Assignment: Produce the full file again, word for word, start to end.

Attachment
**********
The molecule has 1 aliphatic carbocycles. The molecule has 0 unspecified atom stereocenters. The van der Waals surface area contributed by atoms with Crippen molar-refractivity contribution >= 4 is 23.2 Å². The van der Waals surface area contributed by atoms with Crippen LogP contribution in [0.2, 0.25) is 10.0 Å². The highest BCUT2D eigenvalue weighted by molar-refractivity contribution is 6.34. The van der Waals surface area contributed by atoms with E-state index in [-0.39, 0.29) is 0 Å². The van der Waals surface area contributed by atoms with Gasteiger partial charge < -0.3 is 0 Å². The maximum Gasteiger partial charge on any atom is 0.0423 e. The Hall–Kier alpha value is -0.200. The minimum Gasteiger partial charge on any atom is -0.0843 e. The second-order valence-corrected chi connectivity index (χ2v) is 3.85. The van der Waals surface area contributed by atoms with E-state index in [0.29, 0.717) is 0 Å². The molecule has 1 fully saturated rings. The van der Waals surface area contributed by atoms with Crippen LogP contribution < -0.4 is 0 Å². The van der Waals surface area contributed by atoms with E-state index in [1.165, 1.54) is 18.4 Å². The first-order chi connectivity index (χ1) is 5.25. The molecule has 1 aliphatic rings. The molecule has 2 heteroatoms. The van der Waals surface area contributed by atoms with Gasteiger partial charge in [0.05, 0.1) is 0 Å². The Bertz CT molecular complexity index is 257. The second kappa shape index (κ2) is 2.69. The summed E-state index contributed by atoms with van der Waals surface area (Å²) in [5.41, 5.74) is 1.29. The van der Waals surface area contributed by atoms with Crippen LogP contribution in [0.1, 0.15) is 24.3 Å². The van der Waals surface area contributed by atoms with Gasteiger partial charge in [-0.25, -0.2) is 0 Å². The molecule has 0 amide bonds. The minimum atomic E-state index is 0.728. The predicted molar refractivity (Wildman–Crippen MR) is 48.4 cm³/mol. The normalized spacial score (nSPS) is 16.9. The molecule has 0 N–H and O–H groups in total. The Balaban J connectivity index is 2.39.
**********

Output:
The molecule has 1 aliphatic carbocycles. The molecule has 0 unspecified atom stereocenters. The van der Waals surface area contributed by atoms with Crippen molar-refractivity contribution >= 4 is 23.2 Å². The van der Waals surface area contributed by atoms with Crippen LogP contribution in [0.2, 0.25) is 10.0 Å². The highest BCUT2D eigenvalue weighted by molar-refractivity contribution is 6.34. The van der Waals surface area contributed by atoms with E-state index in [-0.39, 0.29) is 0 Å². The van der Waals surface area contributed by atoms with Gasteiger partial charge < -0.3 is 0 Å². The maximum Gasteiger partial charge on any atom is 0.0423 e. The Hall–Kier alpha value is -0.200. The minimum Gasteiger partial charge on any atom is -0.0843 e. The second-order valence-corrected chi connectivity index (χ2v) is 3.85. The van der Waals surface area contributed by atoms with E-state index in [0.29, 0.717) is 0 Å². The molecule has 1 fully saturated rings. The van der Waals surface area contributed by atoms with Crippen LogP contribution < -0.4 is 0 Å². The van der Waals surface area contributed by atoms with E-state index in [1.165, 1.54) is 18.4 Å². The first-order chi connectivity index (χ1) is 5.25. The molecule has 1 aliphatic rings. The molecule has 2 heteroatoms. The van der Waals surface area contributed by atoms with Gasteiger partial charge in [0.05, 0.1) is 0 Å². The Bertz CT molecular complexity index is 257. The second kappa shape index (κ2) is 2.69. The summed E-state index contributed by atoms with van der Waals surface area (Å²) in [5.41, 5.74) is 1.29. The van der Waals surface area contributed by atoms with Crippen LogP contribution in [0.1, 0.15) is 24.3 Å². The van der Waals surface area contributed by atoms with Gasteiger partial charge in [-0.25, -0.2) is 0 Å². The molecule has 0 amide bonds. The minimum atomic E-state index is 0.728. The predicted molar refractivity (Wildman–Crippen MR) is 48.4 cm³/mol. The normalized spacial score (nSPS) is 16.9. The molecule has 0 N–H and O–H groups in total. The Balaban J connectivity index is 2.39.